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6 Facts About Japanese Iaijutsu

August 20, 2018

6 Facts About Japanese Iaijutsu

Iaijutsu is a traditional Japanese martial art that involves unsheathing and drawing a sword. Unlike most other Japanese martial arts, there's no direct engagement with an opponent. Rather, practitioners of iaijutsu unsheathe and draw their sword themselves as a solo practice. In this post, we're going to explore iaijutsu, revealing six surprising facts about this traditional martial art.

#1) It's Performed for Counterattacks

Although it doesn't involve directly striking or otherwise engaging with an opponent, iaijutsu is performed with the goal of counterattacking an opponent. In feudal Japan, samurai warriors would practice unsheathing and drawing their sword so that they could quickly counter an opponent's attack.

#2) It Was First Performed Using the Katana

Today, thousands of people practice iaijutsu using a variety of swords and bladed weapons. Historically, though, this martial art was first practiced using the katana. Samurai warriors would unsheathe their katana from their scabbard, attempting to draw it in a fast and efficient manner that allowed them to quickly respond to impending attacks.

#3) The Term 'Iaijutsu' Originated in 15th Century

It's believed that the term "iaijutsu" originated sometime during the 15th century. Back then, lizaasa Choisai lenao founded the school of Tenshin Shoden Katori Shinto-ryu, in which he discussed the art of unsheathing and drawing a sword -- a practice he called "iaijutsu."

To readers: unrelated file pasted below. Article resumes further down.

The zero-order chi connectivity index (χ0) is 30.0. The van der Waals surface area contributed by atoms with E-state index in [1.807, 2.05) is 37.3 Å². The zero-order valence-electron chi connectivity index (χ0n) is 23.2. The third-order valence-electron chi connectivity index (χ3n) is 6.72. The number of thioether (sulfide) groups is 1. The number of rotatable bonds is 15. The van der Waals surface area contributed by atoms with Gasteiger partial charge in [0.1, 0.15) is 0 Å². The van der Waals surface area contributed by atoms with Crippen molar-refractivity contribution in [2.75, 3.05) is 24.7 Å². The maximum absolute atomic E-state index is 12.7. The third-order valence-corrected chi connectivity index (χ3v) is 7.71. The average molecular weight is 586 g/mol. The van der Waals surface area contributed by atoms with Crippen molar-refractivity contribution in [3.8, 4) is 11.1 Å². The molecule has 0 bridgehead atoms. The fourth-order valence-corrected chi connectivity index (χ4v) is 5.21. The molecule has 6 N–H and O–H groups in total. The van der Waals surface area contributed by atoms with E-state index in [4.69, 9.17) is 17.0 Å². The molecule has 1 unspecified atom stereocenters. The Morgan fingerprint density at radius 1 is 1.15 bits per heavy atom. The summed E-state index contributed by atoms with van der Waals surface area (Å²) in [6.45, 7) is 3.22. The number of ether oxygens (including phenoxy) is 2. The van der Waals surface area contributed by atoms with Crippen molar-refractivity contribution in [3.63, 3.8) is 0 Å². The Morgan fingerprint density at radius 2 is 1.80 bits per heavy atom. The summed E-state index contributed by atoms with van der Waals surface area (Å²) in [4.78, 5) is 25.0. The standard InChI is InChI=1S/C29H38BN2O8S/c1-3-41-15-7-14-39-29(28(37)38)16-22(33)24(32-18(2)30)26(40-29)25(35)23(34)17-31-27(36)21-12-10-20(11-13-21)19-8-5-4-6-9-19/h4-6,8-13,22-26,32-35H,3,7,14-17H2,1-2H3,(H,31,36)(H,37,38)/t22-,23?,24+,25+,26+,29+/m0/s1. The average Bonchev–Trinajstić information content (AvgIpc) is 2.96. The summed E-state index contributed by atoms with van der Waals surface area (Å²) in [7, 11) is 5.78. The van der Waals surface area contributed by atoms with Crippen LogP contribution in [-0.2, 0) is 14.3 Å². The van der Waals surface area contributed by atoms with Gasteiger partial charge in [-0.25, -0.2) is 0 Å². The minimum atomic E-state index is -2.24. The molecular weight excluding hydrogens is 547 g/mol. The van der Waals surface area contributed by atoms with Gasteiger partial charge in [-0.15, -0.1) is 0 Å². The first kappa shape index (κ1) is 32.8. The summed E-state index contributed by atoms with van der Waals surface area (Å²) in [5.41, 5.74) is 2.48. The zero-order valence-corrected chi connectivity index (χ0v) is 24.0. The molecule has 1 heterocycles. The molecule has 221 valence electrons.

#4) Two Positions

While different practitioners have their own beliefs regarding iaijutsu, most will agree that the martial art has two primary postures. The first posture involving crouching low to the ground (see image above). Known iai-goshi, it's designed to protect the practitioner from impending attacks. The second posture, known as tachi-ai, involving standing. It's designed to maximize the power and leverage of the practitioner.

#5) More Than a Dozen Schools

When you think of popular styles of Japanese martial arts, iaijutsu probably doesn't come to mind. Nonetheless, it's practiced by countless men and women throughout the world. In fact, more than a dozen iaijutsu have been founded, some of which include Musō Jikiden Eishin-ryū, Suiō-ryū Iai Kenpō, Shin Shin Sekiguchi-ryū, Mugai-ryū, Jigen-ryū, Tenshin Shōden Katori Shintō-ryū, Tamiya Shinken-ryu, Yagyū Seigo-ryu, Yagyū Shinkage-ryū and more.

#6) Sitting Is Prohibited

In iaijutsu, practitioners are prohibited from sitting because it's considered a dead posture. When a practitioner sits, he or she is unable to quickly respond to an impending attack, thereby leaving the practitioner susceptible to an attack.


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